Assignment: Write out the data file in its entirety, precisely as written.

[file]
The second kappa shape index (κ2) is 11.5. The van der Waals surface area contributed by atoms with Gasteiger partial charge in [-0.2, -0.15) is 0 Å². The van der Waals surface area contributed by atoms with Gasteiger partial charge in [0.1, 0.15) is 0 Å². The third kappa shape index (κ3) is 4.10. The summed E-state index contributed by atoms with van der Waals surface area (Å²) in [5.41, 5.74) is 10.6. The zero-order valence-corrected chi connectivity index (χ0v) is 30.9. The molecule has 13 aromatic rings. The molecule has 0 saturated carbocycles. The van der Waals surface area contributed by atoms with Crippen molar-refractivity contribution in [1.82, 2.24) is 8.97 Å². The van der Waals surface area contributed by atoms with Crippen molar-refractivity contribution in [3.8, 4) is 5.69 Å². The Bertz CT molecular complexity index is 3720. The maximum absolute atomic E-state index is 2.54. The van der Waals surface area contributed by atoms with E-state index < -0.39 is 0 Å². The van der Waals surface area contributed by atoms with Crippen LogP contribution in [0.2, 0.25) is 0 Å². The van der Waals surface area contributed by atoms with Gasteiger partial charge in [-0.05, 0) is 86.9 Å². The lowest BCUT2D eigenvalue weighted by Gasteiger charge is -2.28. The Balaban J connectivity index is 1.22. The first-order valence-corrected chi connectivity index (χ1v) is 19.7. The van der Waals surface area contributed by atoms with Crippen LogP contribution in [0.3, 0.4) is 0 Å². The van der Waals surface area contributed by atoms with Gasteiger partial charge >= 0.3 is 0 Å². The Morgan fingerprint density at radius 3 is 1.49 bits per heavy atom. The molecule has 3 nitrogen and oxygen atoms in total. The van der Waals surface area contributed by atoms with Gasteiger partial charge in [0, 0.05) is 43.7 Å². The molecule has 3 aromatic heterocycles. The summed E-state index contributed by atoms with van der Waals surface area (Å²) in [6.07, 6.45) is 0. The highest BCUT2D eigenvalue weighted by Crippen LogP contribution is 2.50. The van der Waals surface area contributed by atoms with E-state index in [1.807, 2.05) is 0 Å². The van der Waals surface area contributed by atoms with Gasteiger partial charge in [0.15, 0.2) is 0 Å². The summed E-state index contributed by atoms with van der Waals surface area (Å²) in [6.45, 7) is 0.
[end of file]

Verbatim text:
The second kappa shape index (κ2) is 11.5. The van der Waals surface area contributed by atoms with Gasteiger partial charge in [-0.2, -0.15) is 0 Å². The van der Waals surface area contributed by atoms with Gasteiger partial charge in [0.1, 0.15) is 0 Å². The third kappa shape index (κ3) is 4.10. The summed E-state index contributed by atoms with van der Waals surface area (Å²) in [5.41, 5.74) is 10.6. The zero-order valence-corrected chi connectivity index (χ0v) is 30.9. The molecule has 13 aromatic rings. The molecule has 0 saturated carbocycles. The van der Waals surface area contributed by atoms with Crippen molar-refractivity contribution in [1.82, 2.24) is 8.97 Å². The van der Waals surface area contributed by atoms with Crippen molar-refractivity contribution in [3.8, 4) is 5.69 Å². The Bertz CT molecular complexity index is 3720. The maximum absolute atomic E-state index is 2.54. The van der Waals surface area contributed by atoms with E-state index < -0.39 is 0 Å². The van der Waals surface area contributed by atoms with Crippen LogP contribution in [0.2, 0.25) is 0 Å². The van der Waals surface area contributed by atoms with Gasteiger partial charge in [-0.05, 0) is 86.9 Å². The lowest BCUT2D eigenvalue weighted by Gasteiger charge is -2.28. The Balaban J connectivity index is 1.22. The first-order valence-corrected chi connectivity index (χ1v) is 19.7. The van der Waals surface area contributed by atoms with Crippen LogP contribution in [0.3, 0.4) is 0 Å². The van der Waals surface area contributed by atoms with Gasteiger partial charge >= 0.3 is 0 Å². The Morgan fingerprint density at radius 3 is 1.49 bits per heavy atom. The molecule has 3 nitrogen and oxygen atoms in total. The van der Waals surface area contributed by atoms with Gasteiger partial charge in [0, 0.05) is 43.7 Å². The molecule has 3 aromatic heterocycles. The summed E-state index contributed by atoms with van der Waals surface area (Å²) in [6.07, 6.45) is 0. The highest BCUT2D eigenvalue weighted by Crippen LogP contribution is 2.50. The van der Waals surface area contributed by atoms with E-state index in [1.807, 2.05) is 0 Å². The van der Waals surface area contributed by atoms with Gasteiger partial charge in [0.15, 0.2) is 0 Å². The summed E-state index contributed by atoms with van der Waals surface area (Å²) in [6.45, 7) is 0.